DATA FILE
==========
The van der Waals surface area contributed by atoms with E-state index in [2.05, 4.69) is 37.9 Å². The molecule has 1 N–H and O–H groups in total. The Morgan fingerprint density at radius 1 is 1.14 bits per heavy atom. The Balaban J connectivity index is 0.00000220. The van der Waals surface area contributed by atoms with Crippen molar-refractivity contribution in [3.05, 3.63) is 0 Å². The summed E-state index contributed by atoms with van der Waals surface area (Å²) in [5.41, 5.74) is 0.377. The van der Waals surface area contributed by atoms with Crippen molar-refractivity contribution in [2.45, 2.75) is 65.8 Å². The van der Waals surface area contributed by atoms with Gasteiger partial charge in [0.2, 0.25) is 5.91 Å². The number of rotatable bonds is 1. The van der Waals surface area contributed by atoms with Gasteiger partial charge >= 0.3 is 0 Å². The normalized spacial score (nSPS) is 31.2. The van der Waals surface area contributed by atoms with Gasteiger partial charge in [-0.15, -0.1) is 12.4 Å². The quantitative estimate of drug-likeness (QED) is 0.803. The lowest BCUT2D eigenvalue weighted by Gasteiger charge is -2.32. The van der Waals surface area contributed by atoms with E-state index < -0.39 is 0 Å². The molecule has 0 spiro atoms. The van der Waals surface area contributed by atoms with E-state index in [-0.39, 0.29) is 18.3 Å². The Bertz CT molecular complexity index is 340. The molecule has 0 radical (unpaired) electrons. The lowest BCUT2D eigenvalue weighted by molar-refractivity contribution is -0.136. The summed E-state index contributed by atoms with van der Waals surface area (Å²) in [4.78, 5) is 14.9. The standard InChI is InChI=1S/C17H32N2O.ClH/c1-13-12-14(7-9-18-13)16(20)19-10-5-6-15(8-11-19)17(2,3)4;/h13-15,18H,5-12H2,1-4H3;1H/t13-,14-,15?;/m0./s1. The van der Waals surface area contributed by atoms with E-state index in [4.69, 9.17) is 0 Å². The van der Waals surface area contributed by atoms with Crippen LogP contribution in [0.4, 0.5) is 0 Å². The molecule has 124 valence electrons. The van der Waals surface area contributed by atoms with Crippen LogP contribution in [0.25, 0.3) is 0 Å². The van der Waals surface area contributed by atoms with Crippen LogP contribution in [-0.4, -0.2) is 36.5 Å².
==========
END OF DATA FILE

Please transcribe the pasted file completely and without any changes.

The van der Waals surface area contributed by atoms with E-state index in [2.05, 4.69) is 37.9 Å². The molecule has 1 N–H and O–H groups in total. The Morgan fingerprint density at radius 1 is 1.14 bits per heavy atom. The Balaban J connectivity index is 0.00000220. The van der Waals surface area contributed by atoms with Crippen molar-refractivity contribution in [3.05, 3.63) is 0 Å². The summed E-state index contributed by atoms with van der Waals surface area (Å²) in [5.41, 5.74) is 0.377. The van der Waals surface area contributed by atoms with Crippen molar-refractivity contribution in [2.45, 2.75) is 65.8 Å². The van der Waals surface area contributed by atoms with Gasteiger partial charge in [0.2, 0.25) is 5.91 Å². The number of rotatable bonds is 1. The van der Waals surface area contributed by atoms with Gasteiger partial charge >= 0.3 is 0 Å². The normalized spacial score (nSPS) is 31.2. The van der Waals surface area contributed by atoms with Gasteiger partial charge in [-0.15, -0.1) is 12.4 Å². The quantitative estimate of drug-likeness (QED) is 0.803. The lowest BCUT2D eigenvalue weighted by Gasteiger charge is -2.32. The van der Waals surface area contributed by atoms with E-state index < -0.39 is 0 Å². The molecule has 0 spiro atoms. The van der Waals surface area contributed by atoms with E-state index in [-0.39, 0.29) is 18.3 Å². The Bertz CT molecular complexity index is 340. The molecule has 0 radical (unpaired) electrons. The lowest BCUT2D eigenvalue weighted by molar-refractivity contribution is -0.136. The summed E-state index contributed by atoms with van der Waals surface area (Å²) in [4.78, 5) is 14.9. The standard InChI is InChI=1S/C17H32N2O.ClH/c1-13-12-14(7-9-18-13)16(20)19-10-5-6-15(8-11-19)17(2,3)4;/h13-15,18H,5-12H2,1-4H3;1H/t13-,14-,15?;/m0./s1. The van der Waals surface area contributed by atoms with E-state index in [4.69, 9.17) is 0 Å². The van der Waals surface area contributed by atoms with Crippen LogP contribution in [0.4, 0.5) is 0 Å². The molecule has 124 valence electrons. The van der Waals surface area contributed by atoms with Crippen LogP contribution in [0.25, 0.3) is 0 Å². The van der Waals surface area contributed by atoms with Crippen LogP contribution in [-0.4, -0.2) is 36.5 Å².